By Renae Counter Explorebigsky.com Editorial Assistant
BIG SKY – Alongside my long love for skiing, I believe I may be able to find a place for mountain biking.
For my first time ever riding the trails, I went with a group of friends to the lift-accessed trails on Lone Mountain. Pedaling across dirt and rock with fields of green was a much different mountain experience than skiing through fields of snow, but it was a great way to enjoy this hot Montana summer.
Though I lost the training wheels some time ago, my proficiency on a bike isn’t the highest. My personal bike, a little, bright red Gary Fisher, has seen more pavement than dirt. And as for downhill, rocky trails—those are been way out of my bike’s league. So, when I arrived at Different Spokes Bike Shop and was equipped with a 40-pound, full suspension Norco Bomber, I was intimidated. The sheer weight of it, and the fact that the tires were as thick as my arm, reinforced that I was in for an adventure.
Armored in knee, shin and elbow pads, gloves and a full-face helmet that made me feel like Darth Vader, I was prepared to take on the mountain.
Makenzie Brosious, of Different Spokes Bike Shop, accompanied me. Brosious has been an avid mountain biker for almost two years, and also has experience racing triathlon and road bikes, so I was reassured by her knowledge and ability.
We began on the road just right from the top of the Swift Current chairlift. With plenty of room and minimal lose rocks, it was a good starting point to get use to the beast of a bike. I was able to play around with the full suspension, bouncing the bike and plowing over large rocks rather than swerving around them.
With the basics in hand, it was time to take on the trails. Pulling up to a patch of trees, we were greeted by a blue sign marking Cairns Way. Mountain biking trail systems are rated the same way as ski trails, so I knew I was in for an intermediate route.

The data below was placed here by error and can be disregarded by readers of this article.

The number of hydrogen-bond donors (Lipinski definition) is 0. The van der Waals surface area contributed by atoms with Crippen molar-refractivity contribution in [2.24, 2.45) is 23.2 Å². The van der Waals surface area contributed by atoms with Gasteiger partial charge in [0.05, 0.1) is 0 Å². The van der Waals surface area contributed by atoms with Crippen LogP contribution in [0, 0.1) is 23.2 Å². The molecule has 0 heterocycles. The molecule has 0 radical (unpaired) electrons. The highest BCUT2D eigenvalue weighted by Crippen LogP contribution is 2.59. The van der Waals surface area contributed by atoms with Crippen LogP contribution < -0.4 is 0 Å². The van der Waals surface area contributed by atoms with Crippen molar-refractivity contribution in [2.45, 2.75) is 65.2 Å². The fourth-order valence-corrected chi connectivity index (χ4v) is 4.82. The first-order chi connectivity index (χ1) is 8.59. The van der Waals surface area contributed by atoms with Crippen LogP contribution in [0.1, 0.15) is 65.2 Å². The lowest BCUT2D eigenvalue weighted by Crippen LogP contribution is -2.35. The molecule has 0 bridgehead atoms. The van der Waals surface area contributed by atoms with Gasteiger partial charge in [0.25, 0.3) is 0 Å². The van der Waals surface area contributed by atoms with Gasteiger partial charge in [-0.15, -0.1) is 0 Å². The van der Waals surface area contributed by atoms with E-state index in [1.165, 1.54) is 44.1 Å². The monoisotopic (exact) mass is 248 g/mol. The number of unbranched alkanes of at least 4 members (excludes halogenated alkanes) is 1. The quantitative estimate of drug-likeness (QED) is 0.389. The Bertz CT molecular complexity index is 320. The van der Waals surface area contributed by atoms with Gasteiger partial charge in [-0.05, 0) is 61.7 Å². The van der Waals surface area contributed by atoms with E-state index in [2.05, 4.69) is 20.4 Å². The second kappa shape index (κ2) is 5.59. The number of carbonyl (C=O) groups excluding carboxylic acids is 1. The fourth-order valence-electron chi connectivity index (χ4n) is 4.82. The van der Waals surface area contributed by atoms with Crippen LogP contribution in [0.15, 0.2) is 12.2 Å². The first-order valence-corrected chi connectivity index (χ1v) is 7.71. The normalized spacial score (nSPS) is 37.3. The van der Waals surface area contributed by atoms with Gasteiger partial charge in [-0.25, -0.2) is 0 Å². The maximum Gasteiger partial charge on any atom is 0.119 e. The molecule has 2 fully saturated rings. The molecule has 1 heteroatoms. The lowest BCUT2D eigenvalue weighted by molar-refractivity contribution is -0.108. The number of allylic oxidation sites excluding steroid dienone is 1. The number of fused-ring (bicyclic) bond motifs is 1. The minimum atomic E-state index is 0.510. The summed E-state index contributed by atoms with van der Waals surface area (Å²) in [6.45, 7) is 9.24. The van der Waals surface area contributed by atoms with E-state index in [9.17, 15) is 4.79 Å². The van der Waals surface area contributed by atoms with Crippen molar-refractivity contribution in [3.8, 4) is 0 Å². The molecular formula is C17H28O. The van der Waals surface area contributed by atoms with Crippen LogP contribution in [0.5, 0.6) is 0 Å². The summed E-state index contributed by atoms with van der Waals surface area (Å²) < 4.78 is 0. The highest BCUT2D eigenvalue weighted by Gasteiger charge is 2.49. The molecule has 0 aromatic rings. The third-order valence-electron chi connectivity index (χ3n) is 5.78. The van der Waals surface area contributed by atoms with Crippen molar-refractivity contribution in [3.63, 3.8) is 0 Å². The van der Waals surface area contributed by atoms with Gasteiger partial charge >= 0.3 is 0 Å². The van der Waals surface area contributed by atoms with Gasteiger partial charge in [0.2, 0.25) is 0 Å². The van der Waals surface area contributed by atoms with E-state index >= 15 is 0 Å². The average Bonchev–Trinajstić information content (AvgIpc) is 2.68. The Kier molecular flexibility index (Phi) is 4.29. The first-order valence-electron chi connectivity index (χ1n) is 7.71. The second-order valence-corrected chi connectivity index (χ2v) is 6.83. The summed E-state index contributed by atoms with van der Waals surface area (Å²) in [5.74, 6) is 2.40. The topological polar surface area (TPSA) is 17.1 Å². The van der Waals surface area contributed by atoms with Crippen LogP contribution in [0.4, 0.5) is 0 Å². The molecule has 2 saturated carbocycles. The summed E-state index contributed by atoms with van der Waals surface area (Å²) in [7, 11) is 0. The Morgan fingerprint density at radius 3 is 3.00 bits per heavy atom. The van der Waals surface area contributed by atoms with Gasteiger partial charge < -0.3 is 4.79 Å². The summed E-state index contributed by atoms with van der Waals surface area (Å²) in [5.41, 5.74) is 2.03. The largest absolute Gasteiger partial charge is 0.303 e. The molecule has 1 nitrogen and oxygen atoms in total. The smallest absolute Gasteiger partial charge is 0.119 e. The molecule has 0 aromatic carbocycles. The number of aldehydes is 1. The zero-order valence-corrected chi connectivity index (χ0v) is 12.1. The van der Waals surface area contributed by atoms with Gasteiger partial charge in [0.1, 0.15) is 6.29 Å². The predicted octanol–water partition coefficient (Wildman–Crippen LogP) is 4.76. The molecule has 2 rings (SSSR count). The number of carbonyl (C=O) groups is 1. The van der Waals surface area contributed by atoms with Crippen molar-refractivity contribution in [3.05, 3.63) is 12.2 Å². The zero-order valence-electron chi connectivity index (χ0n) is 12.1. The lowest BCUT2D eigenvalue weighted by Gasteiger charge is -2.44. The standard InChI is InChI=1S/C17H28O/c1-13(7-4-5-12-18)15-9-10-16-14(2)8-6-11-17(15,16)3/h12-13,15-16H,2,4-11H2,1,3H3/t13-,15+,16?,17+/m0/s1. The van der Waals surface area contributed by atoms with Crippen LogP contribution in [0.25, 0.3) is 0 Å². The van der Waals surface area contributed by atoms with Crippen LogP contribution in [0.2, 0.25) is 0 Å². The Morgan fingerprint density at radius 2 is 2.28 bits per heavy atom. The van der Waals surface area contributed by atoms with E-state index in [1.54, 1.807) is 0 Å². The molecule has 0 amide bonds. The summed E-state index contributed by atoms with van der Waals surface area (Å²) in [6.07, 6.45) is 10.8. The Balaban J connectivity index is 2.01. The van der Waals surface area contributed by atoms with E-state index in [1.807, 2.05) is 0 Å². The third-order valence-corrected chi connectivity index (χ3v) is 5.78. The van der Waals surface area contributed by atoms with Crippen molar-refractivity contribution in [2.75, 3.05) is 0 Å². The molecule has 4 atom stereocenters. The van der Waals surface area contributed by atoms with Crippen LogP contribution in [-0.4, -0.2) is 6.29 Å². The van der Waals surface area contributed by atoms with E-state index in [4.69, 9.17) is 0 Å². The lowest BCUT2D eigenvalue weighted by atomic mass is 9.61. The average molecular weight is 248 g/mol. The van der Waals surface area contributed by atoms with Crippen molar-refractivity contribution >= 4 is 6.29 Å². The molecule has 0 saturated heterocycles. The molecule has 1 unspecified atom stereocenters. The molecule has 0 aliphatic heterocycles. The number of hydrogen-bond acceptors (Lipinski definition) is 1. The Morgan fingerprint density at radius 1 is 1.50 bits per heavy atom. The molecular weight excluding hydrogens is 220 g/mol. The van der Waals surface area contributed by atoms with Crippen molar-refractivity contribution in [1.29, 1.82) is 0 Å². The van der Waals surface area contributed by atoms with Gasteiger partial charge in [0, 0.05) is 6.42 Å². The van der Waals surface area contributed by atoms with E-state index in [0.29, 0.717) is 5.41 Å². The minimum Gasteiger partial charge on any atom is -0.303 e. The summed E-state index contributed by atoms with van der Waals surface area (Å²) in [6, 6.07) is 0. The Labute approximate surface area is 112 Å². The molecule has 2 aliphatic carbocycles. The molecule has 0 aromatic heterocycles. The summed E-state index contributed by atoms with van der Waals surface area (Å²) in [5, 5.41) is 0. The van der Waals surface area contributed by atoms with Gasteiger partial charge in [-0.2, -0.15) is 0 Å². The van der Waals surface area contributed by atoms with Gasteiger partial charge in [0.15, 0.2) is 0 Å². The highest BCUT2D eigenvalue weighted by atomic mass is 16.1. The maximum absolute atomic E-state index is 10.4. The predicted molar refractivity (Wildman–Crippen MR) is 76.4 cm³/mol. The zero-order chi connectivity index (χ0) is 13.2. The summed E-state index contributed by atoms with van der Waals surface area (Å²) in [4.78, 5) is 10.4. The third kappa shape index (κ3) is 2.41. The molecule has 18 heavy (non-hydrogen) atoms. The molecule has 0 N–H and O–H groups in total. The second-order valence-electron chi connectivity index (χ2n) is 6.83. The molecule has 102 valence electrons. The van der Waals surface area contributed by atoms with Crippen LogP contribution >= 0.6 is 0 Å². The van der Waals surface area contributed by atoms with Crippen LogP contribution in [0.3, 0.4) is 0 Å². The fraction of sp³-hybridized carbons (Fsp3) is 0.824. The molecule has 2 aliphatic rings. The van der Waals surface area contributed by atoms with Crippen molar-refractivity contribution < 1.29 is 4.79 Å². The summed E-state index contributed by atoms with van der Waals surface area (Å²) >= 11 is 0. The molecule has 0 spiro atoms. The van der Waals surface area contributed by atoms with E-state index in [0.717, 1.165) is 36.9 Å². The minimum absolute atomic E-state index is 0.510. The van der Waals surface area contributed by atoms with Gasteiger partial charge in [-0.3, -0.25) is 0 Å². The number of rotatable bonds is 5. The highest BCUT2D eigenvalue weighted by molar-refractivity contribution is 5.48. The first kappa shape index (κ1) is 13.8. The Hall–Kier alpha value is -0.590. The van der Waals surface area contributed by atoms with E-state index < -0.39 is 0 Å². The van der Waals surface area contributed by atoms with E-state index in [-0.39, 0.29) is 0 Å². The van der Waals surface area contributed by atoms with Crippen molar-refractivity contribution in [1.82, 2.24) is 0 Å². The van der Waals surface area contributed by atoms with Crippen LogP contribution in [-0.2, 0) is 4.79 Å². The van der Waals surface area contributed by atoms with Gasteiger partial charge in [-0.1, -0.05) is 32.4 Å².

“Just remember to keep your knees bent and elbows wide,” Brosious said before directing her bike in the trail and disappearing in the trees.
Knees bent, hands forward—that’s a lot like skiing, I thought while slowly inching my front wheel toward the trailhead.
Once I got going, I found it was a game of staying balanced, knowing how to turn and keeping the bike underneath me in control. As the morning progressed, I realized how much it resembled skiing, minus the snow: Your shoulders do the turning while you look at where you want to go; shifting your weight is a must to stay on your center of gravity; and a relaxed upper body is ideal.
Weaving through close-knit trees, I kept my hands close to the brakes. I stayed focused, directing my attention to my balance.
Exiting the first patch of trees, I found Brosious waiting on the road. Below us was Montana wilderness at its finest— colorful wildflowers stippled a green field, back-dropped by the Gallatin Range and our famous blue bird sky.
After a quick recap, Brosious led the way to the next entrance.
Unlike the first trail, which was mostly grass and dirt, this one was covered in loose rocks. Tight switchbacks slowed me to a crawl, as I tired to ride the berms (the walls of dirt surrounding the trail), as Brosious had suggested. The second trail was much more difficult, a black diamond in my opinion, but I left with only one minor incident involving the bike, a tree and me.
Because Big Sky Resort offers lift-served mountain biking trails ranging from beginner to advanced, it’s a great place to learn to ride or test your skills. Both mountain and cross country bikes, as well as full protection gear, can be rented from Different Spokes Bike Shop, which is open 9 a.m. to 5 p.m. daily.
The chairlift runs from 9:30 a.m. – 3:30 p.m. daily, weather permitting. There are also cross country trails for those who enjoy the burn of an uphill ride.
It only took a morning of mountain biking for me to get hooked. I’ve already begun planning when the next adventure will be, as well as scoping the internet for bike deals. The forecast for this summer is a stellar one, and I’m excited to get out and enjoy it.